Culture and history info
A farm called "Leliehoek" (English: Lily Corner) was bought from Hermanus Steyn in 1910, and in 1911 Piet de Villiers sold his farm "Naauwpoort" (situated near the Titanic rock) to a company wanting to establish a village there. These two farms were divided into erven and sold for fifty pounds each.
A commission was appointed in 1912 to finalize negotiations, and a decision was made to name the village "Clarens" in honour of President Paul Kruger’s influence in the area. This came about in the following way - during the Free State-Basotho War of 1865 - 1866, five "burghers" from the Transvaal were murdered in the Eastern Free State, and as a result war was declared against the Basotho leader, Moshoeshoe.
Paul Kruger, together with a commando of burghers, defeated the Basotho at the Battle of Naauwpoortnek (near Titanic rock). President Kruger spent his last days as a voluntary exile in the attractive village of Clarens in Switzerland, and thus Clarens was named for this Swiss town. A monument was erected on the farm "Ararat" just outside Clarens, in honour of the five burghers murdered by the Basotho on 29 September 1865, during the siege of Naauwpoort. This monument was later moved to Clarens and placed in the central town square, where it stands to this day.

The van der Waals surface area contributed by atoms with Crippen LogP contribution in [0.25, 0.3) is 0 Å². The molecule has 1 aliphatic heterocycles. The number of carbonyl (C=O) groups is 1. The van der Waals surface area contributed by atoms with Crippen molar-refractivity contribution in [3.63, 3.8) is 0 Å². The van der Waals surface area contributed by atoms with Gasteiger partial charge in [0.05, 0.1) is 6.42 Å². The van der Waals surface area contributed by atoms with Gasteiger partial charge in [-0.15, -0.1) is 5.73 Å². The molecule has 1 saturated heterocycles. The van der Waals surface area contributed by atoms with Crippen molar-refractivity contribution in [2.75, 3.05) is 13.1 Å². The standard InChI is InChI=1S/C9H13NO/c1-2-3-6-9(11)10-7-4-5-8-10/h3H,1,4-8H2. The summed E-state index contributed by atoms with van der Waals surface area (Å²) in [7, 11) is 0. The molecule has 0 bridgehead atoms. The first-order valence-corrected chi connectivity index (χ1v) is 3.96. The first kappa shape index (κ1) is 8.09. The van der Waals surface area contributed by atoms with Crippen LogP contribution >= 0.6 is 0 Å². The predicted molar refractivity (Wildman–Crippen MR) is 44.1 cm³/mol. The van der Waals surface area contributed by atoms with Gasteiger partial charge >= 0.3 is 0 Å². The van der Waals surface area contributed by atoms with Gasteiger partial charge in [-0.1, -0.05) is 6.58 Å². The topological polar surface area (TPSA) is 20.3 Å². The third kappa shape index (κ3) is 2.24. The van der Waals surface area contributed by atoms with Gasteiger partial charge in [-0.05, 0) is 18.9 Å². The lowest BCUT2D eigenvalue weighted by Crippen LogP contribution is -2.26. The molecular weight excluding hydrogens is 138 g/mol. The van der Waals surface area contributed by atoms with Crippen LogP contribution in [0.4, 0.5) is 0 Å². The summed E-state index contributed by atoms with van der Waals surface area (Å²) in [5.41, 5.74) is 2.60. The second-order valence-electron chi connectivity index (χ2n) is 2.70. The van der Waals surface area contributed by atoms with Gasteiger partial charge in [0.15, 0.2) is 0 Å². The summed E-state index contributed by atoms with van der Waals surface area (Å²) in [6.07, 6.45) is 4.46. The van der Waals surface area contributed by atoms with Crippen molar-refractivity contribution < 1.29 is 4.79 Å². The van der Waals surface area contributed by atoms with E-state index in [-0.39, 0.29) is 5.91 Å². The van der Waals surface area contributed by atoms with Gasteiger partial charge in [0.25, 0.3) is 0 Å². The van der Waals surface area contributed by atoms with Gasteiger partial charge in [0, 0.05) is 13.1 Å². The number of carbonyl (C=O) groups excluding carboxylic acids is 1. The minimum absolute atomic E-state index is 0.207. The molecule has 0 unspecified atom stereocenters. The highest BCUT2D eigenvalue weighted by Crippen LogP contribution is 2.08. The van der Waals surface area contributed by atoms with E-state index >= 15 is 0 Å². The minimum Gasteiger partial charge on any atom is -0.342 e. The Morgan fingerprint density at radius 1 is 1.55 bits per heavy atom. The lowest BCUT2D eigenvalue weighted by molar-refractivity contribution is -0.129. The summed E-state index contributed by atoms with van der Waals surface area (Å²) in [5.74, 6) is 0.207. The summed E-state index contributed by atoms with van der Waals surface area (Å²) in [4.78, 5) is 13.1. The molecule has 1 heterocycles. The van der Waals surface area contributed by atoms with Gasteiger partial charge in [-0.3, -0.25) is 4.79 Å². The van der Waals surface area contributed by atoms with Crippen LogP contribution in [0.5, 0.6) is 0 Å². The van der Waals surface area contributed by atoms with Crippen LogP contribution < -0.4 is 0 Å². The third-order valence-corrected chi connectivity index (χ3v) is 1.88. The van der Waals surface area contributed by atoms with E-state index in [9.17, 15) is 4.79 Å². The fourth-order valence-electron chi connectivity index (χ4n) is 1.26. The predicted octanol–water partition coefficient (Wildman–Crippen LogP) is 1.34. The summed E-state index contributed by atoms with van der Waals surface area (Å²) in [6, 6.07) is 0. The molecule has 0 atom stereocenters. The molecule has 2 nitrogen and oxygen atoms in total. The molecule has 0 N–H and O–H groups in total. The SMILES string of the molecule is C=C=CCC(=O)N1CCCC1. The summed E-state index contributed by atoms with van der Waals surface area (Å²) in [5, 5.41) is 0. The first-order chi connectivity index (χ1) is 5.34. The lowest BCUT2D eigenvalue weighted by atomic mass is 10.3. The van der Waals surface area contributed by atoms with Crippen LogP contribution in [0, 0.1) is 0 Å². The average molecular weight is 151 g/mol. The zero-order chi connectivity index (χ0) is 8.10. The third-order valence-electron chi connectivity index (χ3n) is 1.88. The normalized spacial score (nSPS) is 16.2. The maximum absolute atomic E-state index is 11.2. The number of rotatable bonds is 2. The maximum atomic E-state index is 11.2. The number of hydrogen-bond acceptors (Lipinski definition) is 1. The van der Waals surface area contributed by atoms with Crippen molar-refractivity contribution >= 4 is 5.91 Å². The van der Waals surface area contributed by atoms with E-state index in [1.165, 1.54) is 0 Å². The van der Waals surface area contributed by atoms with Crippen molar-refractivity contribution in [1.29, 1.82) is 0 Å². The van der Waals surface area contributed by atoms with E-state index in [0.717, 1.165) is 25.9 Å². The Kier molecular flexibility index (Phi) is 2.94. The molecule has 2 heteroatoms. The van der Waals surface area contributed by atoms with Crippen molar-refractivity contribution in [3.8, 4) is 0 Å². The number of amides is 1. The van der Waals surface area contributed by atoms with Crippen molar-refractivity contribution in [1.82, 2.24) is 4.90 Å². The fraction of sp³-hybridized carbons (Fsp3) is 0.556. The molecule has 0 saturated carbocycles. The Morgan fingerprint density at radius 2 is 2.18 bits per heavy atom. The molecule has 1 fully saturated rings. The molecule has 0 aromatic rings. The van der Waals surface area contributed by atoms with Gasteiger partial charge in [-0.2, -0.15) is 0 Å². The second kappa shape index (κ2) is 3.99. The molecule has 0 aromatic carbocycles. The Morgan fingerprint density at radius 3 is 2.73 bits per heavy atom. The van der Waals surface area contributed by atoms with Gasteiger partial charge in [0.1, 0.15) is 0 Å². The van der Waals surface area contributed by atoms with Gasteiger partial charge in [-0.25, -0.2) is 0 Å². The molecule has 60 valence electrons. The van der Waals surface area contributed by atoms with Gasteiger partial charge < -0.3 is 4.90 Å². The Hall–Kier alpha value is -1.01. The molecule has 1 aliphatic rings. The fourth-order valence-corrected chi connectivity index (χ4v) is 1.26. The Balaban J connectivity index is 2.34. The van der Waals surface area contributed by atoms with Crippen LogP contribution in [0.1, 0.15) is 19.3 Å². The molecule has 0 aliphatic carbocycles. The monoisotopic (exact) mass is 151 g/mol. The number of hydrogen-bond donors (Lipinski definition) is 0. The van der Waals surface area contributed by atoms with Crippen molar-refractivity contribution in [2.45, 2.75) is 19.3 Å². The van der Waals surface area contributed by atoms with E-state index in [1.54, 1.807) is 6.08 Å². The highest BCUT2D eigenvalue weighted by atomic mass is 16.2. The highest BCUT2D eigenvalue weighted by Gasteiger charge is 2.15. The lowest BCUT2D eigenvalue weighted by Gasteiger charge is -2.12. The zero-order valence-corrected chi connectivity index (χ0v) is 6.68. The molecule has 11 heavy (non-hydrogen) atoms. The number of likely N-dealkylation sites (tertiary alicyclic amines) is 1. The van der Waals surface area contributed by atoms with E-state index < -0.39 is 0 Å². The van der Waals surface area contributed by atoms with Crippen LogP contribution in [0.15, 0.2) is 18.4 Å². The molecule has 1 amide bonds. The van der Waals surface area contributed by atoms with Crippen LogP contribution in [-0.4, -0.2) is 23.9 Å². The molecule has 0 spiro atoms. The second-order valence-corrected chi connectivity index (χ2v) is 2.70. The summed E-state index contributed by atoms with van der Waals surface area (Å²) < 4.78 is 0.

Large Jurassic dinosaurs lived in the eastern part of Free State about 200-million-years ago, when the giant southern super-continent, Gondwana, was still intact.
From 12 January 2009 the remains of the largest dinosaurs to ever be found on South African soil were discovered in Clarens. Dr Jonah Choineire, a senior researcher at the Evolutionary Studies Institute, said the remains of the large creature were found between the border of Lesotho and South Africa just outside of Clarens.
With the discovery of the fossils, tour guides started giving 2-3 hour dinosaur tours to view the fossils. The Clarens Dinosaur Tour begins with a comprehensive talk on Geology and Paleontology of the region. Viewers then have the opportunity to see a variety of fossils – from teeth, claws and limb bones of the prehistoric giants, to the leaf impressions of ancient ferns – while learning about what the Earth was like during that period and how the different rock layers were formed. The talk is followed by a trip to an ancient trackway, where the fossilized footprints of dinosaurs can be seen and followed.